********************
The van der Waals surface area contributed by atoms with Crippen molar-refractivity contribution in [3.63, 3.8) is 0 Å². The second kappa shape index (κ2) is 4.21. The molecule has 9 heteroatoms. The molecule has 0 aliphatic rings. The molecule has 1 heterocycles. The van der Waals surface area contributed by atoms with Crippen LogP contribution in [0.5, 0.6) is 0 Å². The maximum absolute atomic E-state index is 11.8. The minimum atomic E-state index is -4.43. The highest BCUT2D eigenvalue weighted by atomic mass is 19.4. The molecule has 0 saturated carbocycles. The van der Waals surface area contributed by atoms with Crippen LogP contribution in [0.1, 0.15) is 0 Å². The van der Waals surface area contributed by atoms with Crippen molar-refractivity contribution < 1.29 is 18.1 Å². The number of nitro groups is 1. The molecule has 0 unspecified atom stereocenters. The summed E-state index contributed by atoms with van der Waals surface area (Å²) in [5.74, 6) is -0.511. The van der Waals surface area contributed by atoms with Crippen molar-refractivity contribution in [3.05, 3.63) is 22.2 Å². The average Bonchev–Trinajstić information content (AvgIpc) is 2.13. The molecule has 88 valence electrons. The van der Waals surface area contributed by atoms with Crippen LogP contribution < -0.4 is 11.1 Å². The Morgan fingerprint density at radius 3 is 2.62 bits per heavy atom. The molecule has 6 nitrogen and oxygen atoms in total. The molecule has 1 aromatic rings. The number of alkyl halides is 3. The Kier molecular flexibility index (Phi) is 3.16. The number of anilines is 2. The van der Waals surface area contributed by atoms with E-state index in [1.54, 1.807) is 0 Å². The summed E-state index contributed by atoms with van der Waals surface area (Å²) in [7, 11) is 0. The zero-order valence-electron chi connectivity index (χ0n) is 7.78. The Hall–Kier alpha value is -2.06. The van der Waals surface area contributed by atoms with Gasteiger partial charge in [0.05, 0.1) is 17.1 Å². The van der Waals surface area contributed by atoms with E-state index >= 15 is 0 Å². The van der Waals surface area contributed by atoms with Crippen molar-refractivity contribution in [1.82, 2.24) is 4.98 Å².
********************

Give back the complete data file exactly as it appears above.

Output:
The van der Waals surface area contributed by atoms with Crippen molar-refractivity contribution in [3.63, 3.8) is 0 Å². The second kappa shape index (κ2) is 4.21. The molecule has 9 heteroatoms. The molecule has 0 aliphatic rings. The molecule has 1 heterocycles. The van der Waals surface area contributed by atoms with Crippen LogP contribution in [0.5, 0.6) is 0 Å². The maximum absolute atomic E-state index is 11.8. The minimum atomic E-state index is -4.43. The highest BCUT2D eigenvalue weighted by atomic mass is 19.4. The molecule has 0 saturated carbocycles. The van der Waals surface area contributed by atoms with Crippen LogP contribution in [0.1, 0.15) is 0 Å². The van der Waals surface area contributed by atoms with Crippen molar-refractivity contribution < 1.29 is 18.1 Å². The number of nitro groups is 1. The molecule has 0 unspecified atom stereocenters. The summed E-state index contributed by atoms with van der Waals surface area (Å²) in [5.74, 6) is -0.511. The van der Waals surface area contributed by atoms with Crippen molar-refractivity contribution in [3.05, 3.63) is 22.2 Å². The average Bonchev–Trinajstić information content (AvgIpc) is 2.13. The molecule has 88 valence electrons. The van der Waals surface area contributed by atoms with Crippen LogP contribution < -0.4 is 11.1 Å². The Morgan fingerprint density at radius 3 is 2.62 bits per heavy atom. The molecule has 6 nitrogen and oxygen atoms in total. The molecule has 1 aromatic rings. The number of alkyl halides is 3. The Kier molecular flexibility index (Phi) is 3.16. The number of anilines is 2. The van der Waals surface area contributed by atoms with E-state index in [1.54, 1.807) is 0 Å². The summed E-state index contributed by atoms with van der Waals surface area (Å²) in [7, 11) is 0. The zero-order valence-electron chi connectivity index (χ0n) is 7.78. The Hall–Kier alpha value is -2.06. The van der Waals surface area contributed by atoms with Gasteiger partial charge in [0.05, 0.1) is 17.1 Å². The van der Waals surface area contributed by atoms with E-state index >= 15 is 0 Å². The van der Waals surface area contributed by atoms with Crippen molar-refractivity contribution in [1.82, 2.24) is 4.98 Å².